A 50-year aliya process bears fruit

90-year-old British businessman and philanthropist Fred Worms has played a huge role in the development of many of Israel’s hallowed institutions.

Fred Worms 311 (photo credit: Marc Israel Sellem)
Fred Worms 311
(photo credit: Marc Israel Sellem)
For some people, the decision to move to Israel is a snap judgment, and for others it takes a lifetime. Fred Worms’s aliya story is a little bit of both.
“We’ve been making aliya for 50 years, but two years ago we completed the process and did it properly. Now we’re here permanently and very happy, having joined our children, grandchildren and four great-grandchildren,” the 90-year-old Jerusalem resident and renowned British businessman and philanthropist said last month. He was sitting in the spacious living room of the two-floor luxury apartment overlooking the Old City that he shares with his elegant wife of 60 years, Della.
While Worms may physically be in Israel full-time now, his presence in the country has been felt in remarkable ways almost since the founding of the state. Over decades of philanthropic endeavors, Worms has been involved in building most of the country’s hallowed institutions.His contributions include founding Kfar Hamaccabiah, which hosts the Maccabiah Games; building wings and funding exhibits at the Israel Museum; raising funds to build the Scopus Student Village at Jerusalem’s Hebrew University; and playing important roles in maintaining the capital’s Botanical Gardens, the Pardes Institute of Jewish Studies and the Hartman Institute, among others.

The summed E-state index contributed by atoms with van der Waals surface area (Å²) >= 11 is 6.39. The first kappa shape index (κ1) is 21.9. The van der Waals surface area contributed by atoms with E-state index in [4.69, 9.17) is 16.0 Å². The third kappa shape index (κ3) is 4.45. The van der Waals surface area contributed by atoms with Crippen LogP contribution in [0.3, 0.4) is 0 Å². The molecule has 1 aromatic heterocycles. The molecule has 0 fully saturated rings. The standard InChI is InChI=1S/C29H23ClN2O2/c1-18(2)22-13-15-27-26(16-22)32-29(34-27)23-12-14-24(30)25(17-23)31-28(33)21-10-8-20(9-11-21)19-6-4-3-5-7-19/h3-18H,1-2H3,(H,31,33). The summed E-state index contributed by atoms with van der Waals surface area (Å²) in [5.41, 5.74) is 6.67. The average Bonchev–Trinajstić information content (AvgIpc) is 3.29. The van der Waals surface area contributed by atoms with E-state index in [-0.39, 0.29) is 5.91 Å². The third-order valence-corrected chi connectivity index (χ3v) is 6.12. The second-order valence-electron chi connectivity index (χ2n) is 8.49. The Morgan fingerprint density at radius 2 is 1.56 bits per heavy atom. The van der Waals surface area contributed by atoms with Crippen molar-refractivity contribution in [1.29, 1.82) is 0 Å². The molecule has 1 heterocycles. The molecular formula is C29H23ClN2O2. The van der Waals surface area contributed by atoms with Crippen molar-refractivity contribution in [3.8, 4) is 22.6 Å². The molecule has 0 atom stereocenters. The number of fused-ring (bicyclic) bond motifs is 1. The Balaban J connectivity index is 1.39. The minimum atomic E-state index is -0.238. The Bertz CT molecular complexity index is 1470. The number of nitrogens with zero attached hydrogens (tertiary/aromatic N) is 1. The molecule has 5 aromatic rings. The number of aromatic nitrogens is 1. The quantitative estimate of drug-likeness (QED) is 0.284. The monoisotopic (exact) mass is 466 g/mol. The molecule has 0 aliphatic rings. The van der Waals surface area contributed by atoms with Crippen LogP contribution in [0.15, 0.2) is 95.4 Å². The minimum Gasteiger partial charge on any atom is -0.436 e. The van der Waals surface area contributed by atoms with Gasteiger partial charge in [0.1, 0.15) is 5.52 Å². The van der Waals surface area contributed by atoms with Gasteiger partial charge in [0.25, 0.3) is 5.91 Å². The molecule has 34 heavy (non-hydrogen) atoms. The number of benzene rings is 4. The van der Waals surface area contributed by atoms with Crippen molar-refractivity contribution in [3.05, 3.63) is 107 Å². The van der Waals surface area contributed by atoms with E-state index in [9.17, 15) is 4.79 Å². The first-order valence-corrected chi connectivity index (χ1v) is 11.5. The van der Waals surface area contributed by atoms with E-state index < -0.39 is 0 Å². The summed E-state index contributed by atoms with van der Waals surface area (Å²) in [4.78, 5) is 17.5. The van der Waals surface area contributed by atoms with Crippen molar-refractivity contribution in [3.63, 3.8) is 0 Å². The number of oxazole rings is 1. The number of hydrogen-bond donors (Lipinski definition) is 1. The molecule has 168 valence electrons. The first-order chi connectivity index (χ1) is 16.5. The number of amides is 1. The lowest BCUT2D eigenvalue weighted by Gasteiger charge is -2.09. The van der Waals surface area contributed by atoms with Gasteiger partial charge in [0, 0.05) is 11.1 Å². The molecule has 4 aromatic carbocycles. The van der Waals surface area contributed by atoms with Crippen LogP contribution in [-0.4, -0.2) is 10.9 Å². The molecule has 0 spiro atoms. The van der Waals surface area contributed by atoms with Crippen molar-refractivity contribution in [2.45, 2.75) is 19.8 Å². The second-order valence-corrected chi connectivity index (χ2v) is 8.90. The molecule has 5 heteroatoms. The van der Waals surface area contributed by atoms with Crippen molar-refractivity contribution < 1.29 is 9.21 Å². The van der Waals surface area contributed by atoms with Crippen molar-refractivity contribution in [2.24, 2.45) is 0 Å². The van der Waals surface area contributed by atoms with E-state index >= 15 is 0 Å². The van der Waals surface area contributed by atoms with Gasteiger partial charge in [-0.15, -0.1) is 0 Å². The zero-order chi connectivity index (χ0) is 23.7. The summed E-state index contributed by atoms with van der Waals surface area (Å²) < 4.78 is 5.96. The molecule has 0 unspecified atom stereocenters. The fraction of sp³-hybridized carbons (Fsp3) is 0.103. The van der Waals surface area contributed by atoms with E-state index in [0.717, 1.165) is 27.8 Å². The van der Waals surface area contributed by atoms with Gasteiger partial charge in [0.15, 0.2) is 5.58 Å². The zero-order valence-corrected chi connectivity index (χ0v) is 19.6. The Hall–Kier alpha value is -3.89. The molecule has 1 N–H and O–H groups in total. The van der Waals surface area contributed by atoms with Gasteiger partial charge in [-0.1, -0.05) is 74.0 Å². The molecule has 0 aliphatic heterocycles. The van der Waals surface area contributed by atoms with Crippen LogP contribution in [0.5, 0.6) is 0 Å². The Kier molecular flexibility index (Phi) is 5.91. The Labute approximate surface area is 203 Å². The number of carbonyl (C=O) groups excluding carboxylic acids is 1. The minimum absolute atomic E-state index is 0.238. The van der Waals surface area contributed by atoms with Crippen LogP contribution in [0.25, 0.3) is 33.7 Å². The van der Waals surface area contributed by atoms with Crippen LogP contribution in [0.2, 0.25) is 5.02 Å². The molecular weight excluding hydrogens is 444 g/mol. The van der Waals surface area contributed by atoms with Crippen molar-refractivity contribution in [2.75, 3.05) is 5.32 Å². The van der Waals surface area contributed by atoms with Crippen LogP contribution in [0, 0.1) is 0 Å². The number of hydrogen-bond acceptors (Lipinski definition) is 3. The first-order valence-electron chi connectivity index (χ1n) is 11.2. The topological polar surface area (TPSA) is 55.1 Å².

On the way to Jerusalem and a firstname basis with various prime ministers and mayors, Worms has had many honors bestowed upon him: the presidency of the Maccabi World Union (MWU) from 1982 to 1986 and honorary presidency from 1994; the chairmanship of B’nai B’rith Hillel; an honorary doctorate in 2008 from the Hebrew University, where he has served on the board of governors for 35 years; and in 1998, an OBE (Officer of the Most Excellent Order of the British Empire) from Queen Elizabeth II for exceptional efforts as chairman of the B’nai B’rith Housing Association of Great Britain, which secured housing for the elderly.
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“I had a remarkably lucky and wealthy business career, and I knew I had to pay something back to ‘Medinat Yisrael’ [the State of Israel] and to Hashem [God], so I’ve been busy for many years doing just that,” said Worms, who became independently wealthy as an entrepreneur in the engineering, automobile accessory and real-estate sectors in post-World War II Britain.
Born in Frankfurt, Germany, in 1920, Worms developed a strong combination of Jewish traditionalism and Zionism as a youth, as well as an affinity for sports.
“On the one hand, I was learning in an ultra-Orthodox school during the day, and on the other hand, I became a counselor in the Habonim movement. I also played football for Bar Kochba Frankfurt, which was affiliated with Maccabi,” said Worms.
His parents divorced, and in 1937 Worms and his mother fled Nazi Germany for England. He was interned briefly as an “enemy alien” but eventually settled into his new country, becoming an accountant.